Industrial SSDs are specially designed storage solutions that can withstand the extreme demands and harsh conditions of industrial environments. These high-performance SSDs offer a variety of features and are available in different form factors. This enables them to meet the requirements of different industries. 

They are usually designed for an extended temperature range and can therefore function reliably in environments with extreme temperatures, both hot and cold. This is important when the SSD is used in outdoor applications or in industrial plants. Industrial SSDs often also have integrated functions to protect against data loss in the event of sudden power failures.

Designs of industrial SSDs: 

 2,5-inch SATA-SSDs: These SSDs have the same form factor as conventional hard disks and are therefore easy to integrate into existing systems. 2.5-inch SATA SSDs are a common form of solid state drive that are widely used due to their size and SATA interface. The SATA (Serial ATA) interface is responsible for connecting the SSD to the motherboard or memory controller. SATA III is the most common version and offers a maximum transfer speed of 6 Gbit/s.
M.2 SATA-SSDs: M.2 refers to the form factor of the SSD. M.2 SSDs are smaller and more compact than 2.5-inch SATA SSDs, which makes them particularly suitable for thinner and lighter devices such as ultrabooks and tablets. M.2 SATA SSDs use the SATA interface, similar to 2.5-inch SATA SSDs. It is important to note that M.2 also supports NVMe (Non-Volatile Memory Express) SSDs, which allow for faster data transfer. However, M.2 SATA SSDs are limited to SATA speeds.
mSATA-SSDs: mSATA SSDs are smaller than conventional 2.5-inch SATA SSDs, which makes them particularly suitable for compact devices such as ultrabooks and netbooks. The mSATA form factor is physically smaller and resembles a mini PCIe card. mSATA SSDs use the SATA interface, similar to 2.5-inch SATA SSDs and M.2 SATA SSDs. The maximum transfer speed corresponds to the SATA III specification of 6 Gbit/s.
CFast-SSDs: CompactFlash (CFast) SSDs are a special type of solid state drive that combine the CompactFlash form factor and the SATA interface. CFast SSDs use the SATA interface, similar to 2.5-inch SATA SSDs. The SATA III interface enables a maximum data transfer speed of 6 Gbit/s.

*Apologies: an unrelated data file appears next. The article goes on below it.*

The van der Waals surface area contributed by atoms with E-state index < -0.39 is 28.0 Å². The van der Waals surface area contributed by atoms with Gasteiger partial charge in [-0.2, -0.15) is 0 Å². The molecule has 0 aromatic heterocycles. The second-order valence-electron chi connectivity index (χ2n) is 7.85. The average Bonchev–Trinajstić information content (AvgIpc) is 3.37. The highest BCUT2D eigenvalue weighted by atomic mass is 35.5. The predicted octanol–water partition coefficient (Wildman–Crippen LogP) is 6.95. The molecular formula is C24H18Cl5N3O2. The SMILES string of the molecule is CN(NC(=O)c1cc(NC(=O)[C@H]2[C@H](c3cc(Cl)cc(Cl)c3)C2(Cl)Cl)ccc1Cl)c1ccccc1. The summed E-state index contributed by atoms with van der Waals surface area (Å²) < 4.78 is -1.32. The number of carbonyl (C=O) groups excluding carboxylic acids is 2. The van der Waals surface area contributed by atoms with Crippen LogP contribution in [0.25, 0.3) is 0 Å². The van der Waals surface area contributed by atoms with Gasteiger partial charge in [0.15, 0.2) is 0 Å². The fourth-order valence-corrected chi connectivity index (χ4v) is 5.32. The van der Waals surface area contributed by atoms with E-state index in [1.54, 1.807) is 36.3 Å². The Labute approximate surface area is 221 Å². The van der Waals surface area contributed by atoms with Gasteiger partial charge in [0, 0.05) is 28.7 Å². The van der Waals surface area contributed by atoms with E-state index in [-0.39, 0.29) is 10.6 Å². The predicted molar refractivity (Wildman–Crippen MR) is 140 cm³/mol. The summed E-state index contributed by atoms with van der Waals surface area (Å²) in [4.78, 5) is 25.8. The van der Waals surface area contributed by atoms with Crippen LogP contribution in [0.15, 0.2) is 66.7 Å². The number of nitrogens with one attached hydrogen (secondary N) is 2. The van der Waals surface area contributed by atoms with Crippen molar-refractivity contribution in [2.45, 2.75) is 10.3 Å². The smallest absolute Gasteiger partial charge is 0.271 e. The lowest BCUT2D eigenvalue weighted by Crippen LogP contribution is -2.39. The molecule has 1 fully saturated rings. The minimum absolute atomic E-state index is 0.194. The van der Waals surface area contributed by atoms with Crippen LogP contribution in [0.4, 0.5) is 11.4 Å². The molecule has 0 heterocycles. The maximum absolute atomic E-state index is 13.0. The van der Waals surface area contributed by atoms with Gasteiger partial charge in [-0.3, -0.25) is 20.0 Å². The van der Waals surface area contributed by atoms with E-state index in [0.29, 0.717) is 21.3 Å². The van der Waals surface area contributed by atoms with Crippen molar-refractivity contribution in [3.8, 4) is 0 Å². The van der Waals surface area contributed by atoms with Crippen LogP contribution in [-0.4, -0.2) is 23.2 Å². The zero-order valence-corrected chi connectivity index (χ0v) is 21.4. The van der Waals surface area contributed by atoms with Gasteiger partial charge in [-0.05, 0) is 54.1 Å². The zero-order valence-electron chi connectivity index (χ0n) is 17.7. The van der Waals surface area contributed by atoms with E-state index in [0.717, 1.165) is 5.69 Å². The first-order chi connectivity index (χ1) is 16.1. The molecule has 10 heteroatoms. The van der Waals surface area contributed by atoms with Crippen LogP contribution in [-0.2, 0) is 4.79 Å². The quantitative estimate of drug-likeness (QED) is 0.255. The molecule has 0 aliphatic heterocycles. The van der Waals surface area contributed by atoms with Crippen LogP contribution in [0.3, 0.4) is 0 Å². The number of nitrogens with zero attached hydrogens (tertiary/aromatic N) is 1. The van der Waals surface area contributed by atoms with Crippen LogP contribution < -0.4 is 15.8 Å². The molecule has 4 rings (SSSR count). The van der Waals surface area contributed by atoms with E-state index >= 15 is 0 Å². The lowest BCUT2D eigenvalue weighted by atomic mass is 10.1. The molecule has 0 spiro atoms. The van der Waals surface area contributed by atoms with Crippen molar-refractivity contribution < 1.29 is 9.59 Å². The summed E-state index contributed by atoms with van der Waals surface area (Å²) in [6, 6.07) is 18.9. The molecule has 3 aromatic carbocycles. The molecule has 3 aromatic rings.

PCIe/NVMe-SSDs: They use the M.2 form factor or can be plugged into PCIe slots as an expansion card. The M.2 form factor is particularly widespread in slim laptops and ultrabooks. PCIe/NVMe SSDs offer significantly higher data transfer rates compared to SATA SSDs. The PCIe 3.0 interface, which is the most commonly used, can achieve speeds of up to 8 GT/s per lane, and PCIe 4.0 can increase this to 16 GT/s per lane.

Special features of industrial SSDs:

3D NAND Flash: also known as 3D V-NAND or vertical NAND, is an advanced form of NAND flash memory technology. In contrast to conventional NAND flash, where the memory cells lie on a two-dimensional surface, with 3D NAND flash the cells are stacked vertically. This enables a higher storage density.
TRIM: With SSDs, TRIM means that the operating system tells the SSD which blocks are no longer required. If the operating system supports TRIM and the SSD does too, the operating system sends the TRIM command to the SSD to mark the blocks that are actually no longer required as "released". The SSD can then clean up these blocks marked as no longer needed in the background, which optimizes the erasure process and improves the performance of the SSD. TRIM is particularly important to ensure that an SSD maintains consistent performance even after prolonged use.
S.M.A.R.T: S.M.A.R.T stands for "Self-Monitoring, Analysis and Reporting Technology" and is a technology that is built into many modern storage devices, including hard disk drives (HDDs) and solid state drives (SSDs). The main purpose of S.M.A.R.T is to provide early warnings of potential problems with the storage device before a complete failure occurs.
Buffers: Storage devices such as hard disk drives (HDDs), solid state drives (SSDs) and even optical drives use buffers to optimize performance and efficiency. It is important to note that the buffer content can be volatile (lost when the device is turned off) or non-volatile (retained even when the device is turned off), depending on the type of storage medium and the use of the buffer.
PowerGuard: This function ensures that in the event of a sudden power failure, the power supply is maintained until all data still in the storage process has been saved. It works like a UPS integrated into the SSD and prevents possible data loss. To do this, the integrated tantalum capacitors are permanently charged with 12 V.
MIL-STD-810G: MIL-STD-810G refers to a military standard developed by the US Department of Defense. The term stands for "Military Standard 810G" and describes a series of test methods and guidelines for environmental conditions that military equipment should be able to withstand. The "G" in the designation stands for the version, and "MIL-STD-810G" is an updated version of the standard that describes various environmental tests for military equipment.

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